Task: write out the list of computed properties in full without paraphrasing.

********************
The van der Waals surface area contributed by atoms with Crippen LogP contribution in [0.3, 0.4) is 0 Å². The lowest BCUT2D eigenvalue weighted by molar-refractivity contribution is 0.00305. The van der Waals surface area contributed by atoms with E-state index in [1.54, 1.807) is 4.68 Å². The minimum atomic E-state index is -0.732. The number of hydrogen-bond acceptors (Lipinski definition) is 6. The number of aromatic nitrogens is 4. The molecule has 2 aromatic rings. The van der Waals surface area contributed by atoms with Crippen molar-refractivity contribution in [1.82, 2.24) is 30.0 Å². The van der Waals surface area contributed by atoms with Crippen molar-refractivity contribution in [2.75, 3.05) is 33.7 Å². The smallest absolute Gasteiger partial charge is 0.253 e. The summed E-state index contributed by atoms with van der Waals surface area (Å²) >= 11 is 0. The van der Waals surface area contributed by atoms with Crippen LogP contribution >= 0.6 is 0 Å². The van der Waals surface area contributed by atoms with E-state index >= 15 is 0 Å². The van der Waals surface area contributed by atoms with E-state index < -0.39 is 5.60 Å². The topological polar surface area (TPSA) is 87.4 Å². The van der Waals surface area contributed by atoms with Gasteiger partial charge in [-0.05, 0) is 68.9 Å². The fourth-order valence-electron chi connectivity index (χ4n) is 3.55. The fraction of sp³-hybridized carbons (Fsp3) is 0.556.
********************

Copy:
The van der Waals surface area contributed by atoms with Crippen LogP contribution in [0.3, 0.4) is 0 Å². The lowest BCUT2D eigenvalue weighted by molar-refractivity contribution is 0.00305. The van der Waals surface area contributed by atoms with E-state index in [1.54, 1.807) is 4.68 Å². The minimum atomic E-state index is -0.732. The number of hydrogen-bond acceptors (Lipinski definition) is 6. The number of aromatic nitrogens is 4. The molecule has 2 aromatic rings. The van der Waals surface area contributed by atoms with Crippen molar-refractivity contribution in [1.82, 2.24) is 30.0 Å². The van der Waals surface area contributed by atoms with Crippen molar-refractivity contribution in [2.75, 3.05) is 33.7 Å². The smallest absolute Gasteiger partial charge is 0.253 e. The summed E-state index contributed by atoms with van der Waals surface area (Å²) >= 11 is 0. The van der Waals surface area contributed by atoms with Crippen LogP contribution >= 0.6 is 0 Å². The van der Waals surface area contributed by atoms with E-state index >= 15 is 0 Å². The van der Waals surface area contributed by atoms with E-state index < -0.39 is 5.60 Å². The topological polar surface area (TPSA) is 87.4 Å². The van der Waals surface area contributed by atoms with Gasteiger partial charge in [-0.05, 0) is 68.9 Å². The fourth-order valence-electron chi connectivity index (χ4n) is 3.55. The fraction of sp³-hybridized carbons (Fsp3) is 0.556.